Ontario releases 2021 Budget: Highlights from Ontario’s Plan for Protecting People’s Health

March 26, 2021 | Karima Kanani, Jordan Allison

On March 24, 2021, Minister of Finance and President of the Treasury Board, Peter Bethlenfalvy released Ontario’s budget for 2021, Ontario’s Action Plan: Protecting People’s Health and Our Economy. The 2021 Budget is a response to COVID-19 and is the second Budget released during the pandemic.

Protecting People’s Health is the first pillar of the budget, with the government’s investment to protect people’s health totaling $16.3 billion. This investment includes three main initiatives, including defeating COVID-19, fixing long-term care, and caring for people. Protecting Our Economy is the second pillar, with $23.3 billion allocated to supporting families and workers, supporting jobs, protecting Ontario’s environment, supporting communities, and building a modern government.

Protecting People’s Health

Highlights from Ontario’s plan to defeat COVID-19 include:

  • $1 billion available for province-wide vaccination plan to vaccinate every person in the province who wants to be vaccinated, including $50 million to support vaccinations in First Nations and urban Indigenous communities.
  • $4 million to support First Nations, Métis and Inuit populations for contact tracing, self-isolation, and resources to combat food insecurity and housing shortages.
  • Over $3.7 billion over two years, including $2.3 billion in 2021–22, in a comprehensive COVID-19 testing strategy.
  • $1.4 billion available for personal protective equipment to protect frontline workers.
  • $1.8 billion in the hospital sector in 2021-22, which includes:
    • $760 million to support continued response to COVID-19,
    • $300 million to reduce surgical backlogs from delayed or cancelled surgeries and procedures due to COVID-19, and
    • $778 million for patient needs, including caring for a growing and aging population, supporting hospital beds, providing clinical services, and specialty psychiatric hospitals, specialty children hospitals, and small hospitals.

Highlights from Ontario’s plan on fixing long-term care include:

  • Up to $650 million in additional funding in 2021-22 to protect and stabilize long-term care homes, as well as providing $30 million to recruit, retain, and train infection prevention and control staff in long-term care homes.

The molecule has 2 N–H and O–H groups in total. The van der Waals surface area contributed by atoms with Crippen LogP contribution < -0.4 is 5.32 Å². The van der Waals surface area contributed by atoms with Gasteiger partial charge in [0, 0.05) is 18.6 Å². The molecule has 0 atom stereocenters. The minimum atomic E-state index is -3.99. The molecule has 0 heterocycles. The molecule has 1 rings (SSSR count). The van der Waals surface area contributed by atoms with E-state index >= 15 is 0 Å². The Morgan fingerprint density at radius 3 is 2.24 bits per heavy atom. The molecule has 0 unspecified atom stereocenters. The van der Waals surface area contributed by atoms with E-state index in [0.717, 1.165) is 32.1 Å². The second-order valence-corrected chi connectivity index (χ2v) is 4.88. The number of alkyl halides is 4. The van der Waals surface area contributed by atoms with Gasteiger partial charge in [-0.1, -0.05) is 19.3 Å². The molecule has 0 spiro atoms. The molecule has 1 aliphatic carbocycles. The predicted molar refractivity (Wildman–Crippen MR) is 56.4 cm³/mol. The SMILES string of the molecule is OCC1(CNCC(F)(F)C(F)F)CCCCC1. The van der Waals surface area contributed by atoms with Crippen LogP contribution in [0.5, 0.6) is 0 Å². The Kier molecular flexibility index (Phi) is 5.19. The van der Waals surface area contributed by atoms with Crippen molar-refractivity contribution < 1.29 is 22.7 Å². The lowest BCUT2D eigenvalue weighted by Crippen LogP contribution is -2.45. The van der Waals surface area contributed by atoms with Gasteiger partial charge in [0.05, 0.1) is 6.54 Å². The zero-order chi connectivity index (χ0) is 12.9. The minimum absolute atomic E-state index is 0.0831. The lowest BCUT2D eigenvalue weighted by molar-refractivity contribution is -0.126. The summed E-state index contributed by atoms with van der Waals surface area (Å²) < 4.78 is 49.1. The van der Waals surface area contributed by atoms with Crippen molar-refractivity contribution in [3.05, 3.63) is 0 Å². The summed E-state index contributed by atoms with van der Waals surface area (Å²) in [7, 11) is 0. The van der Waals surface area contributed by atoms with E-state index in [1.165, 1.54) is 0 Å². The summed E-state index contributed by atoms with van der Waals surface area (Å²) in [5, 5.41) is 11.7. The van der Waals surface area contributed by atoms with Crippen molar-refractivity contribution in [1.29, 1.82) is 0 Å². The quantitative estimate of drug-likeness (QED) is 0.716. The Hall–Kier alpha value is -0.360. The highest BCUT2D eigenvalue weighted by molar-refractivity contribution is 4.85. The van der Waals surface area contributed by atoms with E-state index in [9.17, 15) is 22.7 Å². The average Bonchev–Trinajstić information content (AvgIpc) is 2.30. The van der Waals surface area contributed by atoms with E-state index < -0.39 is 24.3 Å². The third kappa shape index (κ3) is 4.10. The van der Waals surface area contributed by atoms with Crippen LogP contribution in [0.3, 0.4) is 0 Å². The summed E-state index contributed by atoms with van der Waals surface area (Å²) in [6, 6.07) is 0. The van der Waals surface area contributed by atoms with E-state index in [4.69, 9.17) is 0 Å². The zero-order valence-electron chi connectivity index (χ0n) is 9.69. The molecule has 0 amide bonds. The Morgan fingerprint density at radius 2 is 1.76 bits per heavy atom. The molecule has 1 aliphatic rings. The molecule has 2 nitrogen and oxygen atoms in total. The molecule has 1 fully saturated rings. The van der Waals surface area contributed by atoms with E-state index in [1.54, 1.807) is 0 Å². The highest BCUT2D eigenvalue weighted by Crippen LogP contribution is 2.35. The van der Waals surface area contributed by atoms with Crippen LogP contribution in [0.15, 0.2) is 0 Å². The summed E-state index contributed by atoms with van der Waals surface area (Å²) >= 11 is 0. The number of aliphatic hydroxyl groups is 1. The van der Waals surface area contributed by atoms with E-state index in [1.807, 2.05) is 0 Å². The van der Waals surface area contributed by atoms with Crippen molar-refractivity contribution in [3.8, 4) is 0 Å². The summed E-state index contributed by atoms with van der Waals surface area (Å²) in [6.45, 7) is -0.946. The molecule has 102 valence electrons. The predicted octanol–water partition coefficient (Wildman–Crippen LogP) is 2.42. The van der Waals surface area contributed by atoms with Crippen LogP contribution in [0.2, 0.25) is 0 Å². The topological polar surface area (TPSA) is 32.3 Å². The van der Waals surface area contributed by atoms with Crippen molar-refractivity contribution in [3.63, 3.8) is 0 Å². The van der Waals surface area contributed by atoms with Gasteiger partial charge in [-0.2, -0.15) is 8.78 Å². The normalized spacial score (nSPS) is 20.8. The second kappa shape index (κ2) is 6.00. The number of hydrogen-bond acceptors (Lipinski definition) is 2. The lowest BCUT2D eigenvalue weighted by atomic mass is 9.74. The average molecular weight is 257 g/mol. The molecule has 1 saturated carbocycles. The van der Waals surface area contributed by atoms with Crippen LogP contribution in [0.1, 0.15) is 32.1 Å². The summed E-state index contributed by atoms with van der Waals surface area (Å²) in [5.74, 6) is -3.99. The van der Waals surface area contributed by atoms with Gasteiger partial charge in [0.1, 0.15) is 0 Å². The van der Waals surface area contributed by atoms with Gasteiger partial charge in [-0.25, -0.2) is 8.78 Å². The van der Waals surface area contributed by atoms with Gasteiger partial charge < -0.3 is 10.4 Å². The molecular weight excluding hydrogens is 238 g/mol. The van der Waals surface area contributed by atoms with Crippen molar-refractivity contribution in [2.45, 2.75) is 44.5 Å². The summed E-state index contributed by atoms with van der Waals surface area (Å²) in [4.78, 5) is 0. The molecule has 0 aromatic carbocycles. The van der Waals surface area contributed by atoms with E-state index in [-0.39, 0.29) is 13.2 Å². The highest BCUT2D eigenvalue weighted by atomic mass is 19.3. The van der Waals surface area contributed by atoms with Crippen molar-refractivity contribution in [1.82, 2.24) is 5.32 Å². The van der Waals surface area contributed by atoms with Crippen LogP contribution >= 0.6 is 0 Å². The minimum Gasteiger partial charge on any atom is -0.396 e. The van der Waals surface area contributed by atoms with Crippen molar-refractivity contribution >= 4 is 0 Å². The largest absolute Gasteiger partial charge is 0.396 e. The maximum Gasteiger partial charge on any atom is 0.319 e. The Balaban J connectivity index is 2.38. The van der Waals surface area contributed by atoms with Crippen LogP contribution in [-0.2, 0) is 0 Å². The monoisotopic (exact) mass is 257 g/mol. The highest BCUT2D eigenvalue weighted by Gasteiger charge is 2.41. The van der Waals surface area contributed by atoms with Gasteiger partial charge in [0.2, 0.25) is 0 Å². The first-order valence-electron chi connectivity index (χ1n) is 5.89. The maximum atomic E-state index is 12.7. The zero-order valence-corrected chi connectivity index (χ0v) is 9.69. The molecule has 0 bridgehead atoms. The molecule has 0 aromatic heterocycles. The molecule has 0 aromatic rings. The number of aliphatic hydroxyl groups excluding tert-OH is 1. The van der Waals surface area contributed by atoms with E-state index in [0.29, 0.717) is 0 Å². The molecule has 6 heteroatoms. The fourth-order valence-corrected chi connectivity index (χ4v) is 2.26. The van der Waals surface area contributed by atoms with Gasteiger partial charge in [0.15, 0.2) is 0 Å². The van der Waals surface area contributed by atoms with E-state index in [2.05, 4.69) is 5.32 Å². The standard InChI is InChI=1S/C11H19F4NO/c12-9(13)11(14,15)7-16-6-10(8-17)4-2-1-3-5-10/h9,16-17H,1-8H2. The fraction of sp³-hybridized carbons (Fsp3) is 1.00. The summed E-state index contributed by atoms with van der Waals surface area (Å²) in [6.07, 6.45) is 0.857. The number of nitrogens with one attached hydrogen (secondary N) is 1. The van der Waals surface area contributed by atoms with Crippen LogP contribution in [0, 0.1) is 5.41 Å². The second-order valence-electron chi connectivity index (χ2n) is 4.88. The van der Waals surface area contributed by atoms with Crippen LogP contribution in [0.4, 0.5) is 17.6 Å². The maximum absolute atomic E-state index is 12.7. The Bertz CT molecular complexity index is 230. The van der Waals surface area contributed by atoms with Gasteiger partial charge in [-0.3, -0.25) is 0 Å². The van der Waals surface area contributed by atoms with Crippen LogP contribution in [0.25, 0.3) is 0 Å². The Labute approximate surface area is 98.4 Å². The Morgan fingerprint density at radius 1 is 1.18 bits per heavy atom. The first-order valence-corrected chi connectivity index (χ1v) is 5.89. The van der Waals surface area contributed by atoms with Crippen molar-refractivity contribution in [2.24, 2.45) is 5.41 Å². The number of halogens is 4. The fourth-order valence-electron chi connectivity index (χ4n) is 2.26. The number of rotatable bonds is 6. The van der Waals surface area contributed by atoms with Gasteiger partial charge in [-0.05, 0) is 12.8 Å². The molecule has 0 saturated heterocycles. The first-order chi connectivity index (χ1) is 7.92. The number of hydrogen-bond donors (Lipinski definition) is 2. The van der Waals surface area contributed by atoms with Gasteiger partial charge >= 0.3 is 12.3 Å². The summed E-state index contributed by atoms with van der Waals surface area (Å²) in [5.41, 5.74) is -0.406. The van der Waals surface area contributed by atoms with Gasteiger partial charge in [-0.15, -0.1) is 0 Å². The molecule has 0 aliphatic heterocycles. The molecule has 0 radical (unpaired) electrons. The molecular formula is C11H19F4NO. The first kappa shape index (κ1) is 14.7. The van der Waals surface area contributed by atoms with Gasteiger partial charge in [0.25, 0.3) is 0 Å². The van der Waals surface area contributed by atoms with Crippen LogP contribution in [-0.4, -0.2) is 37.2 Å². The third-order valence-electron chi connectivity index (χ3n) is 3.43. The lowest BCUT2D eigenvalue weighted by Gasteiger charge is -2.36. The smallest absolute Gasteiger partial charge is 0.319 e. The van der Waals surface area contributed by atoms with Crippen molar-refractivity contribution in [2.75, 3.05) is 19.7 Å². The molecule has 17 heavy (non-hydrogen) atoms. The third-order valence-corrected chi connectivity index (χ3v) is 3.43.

• $933 million over the next four years to build more long‐term care beds.
  • Up to $1.9 billion annually by 2024–25, or $4.9 billion over the next four years to increase the average hours of daily direct care to four hours, from the current 2.75 hours.
  • Over $121 million to support the accelerated training of almost 9,000 personal support workers (PSWs).

Highlights from Ontario’s plan on caring for people include:

  • $21 billion in capital grants over 10 years to build, expand and renew hospital infrastructure across Ontario.
  • $175 million in 2021-22 as part of a $3.8 billion investment over 10 years to provide more and better care for people struggling with mental health and addiction issues.
  • $2.1 million over three years to support victims of crime, specifically geared towards assisting survivors of domestic violence and other crimes like human trafficking.
  • $1.6 million over two years to support the Anti‐Racism and Anti‐Hate Grant program, which will support community-based anti‐racism initiatives focusing on anti‐Black racism, anti‐Indigenous racism, anti‐Semitism, and Islamophobia.
  • $240 million over four years beginning in 2021-22 to support children and youth with special needs and their families.
  • $50 million in 2021-22 to ensure IPAC resources and expertise are available across the health system.
  • $500 million to support healthcare research.
  • $18.2 million over three years to help address violence against First Nations, Inuit, and Métis women and girls.

The full 2021 budget can be accessed on the government’s website. Miller Thomson’s Health Industry Group will be continuing to monitor developments related to these new investments for the health sector. We remain on call to answer your questions and support your legal needs.

Disclaimer

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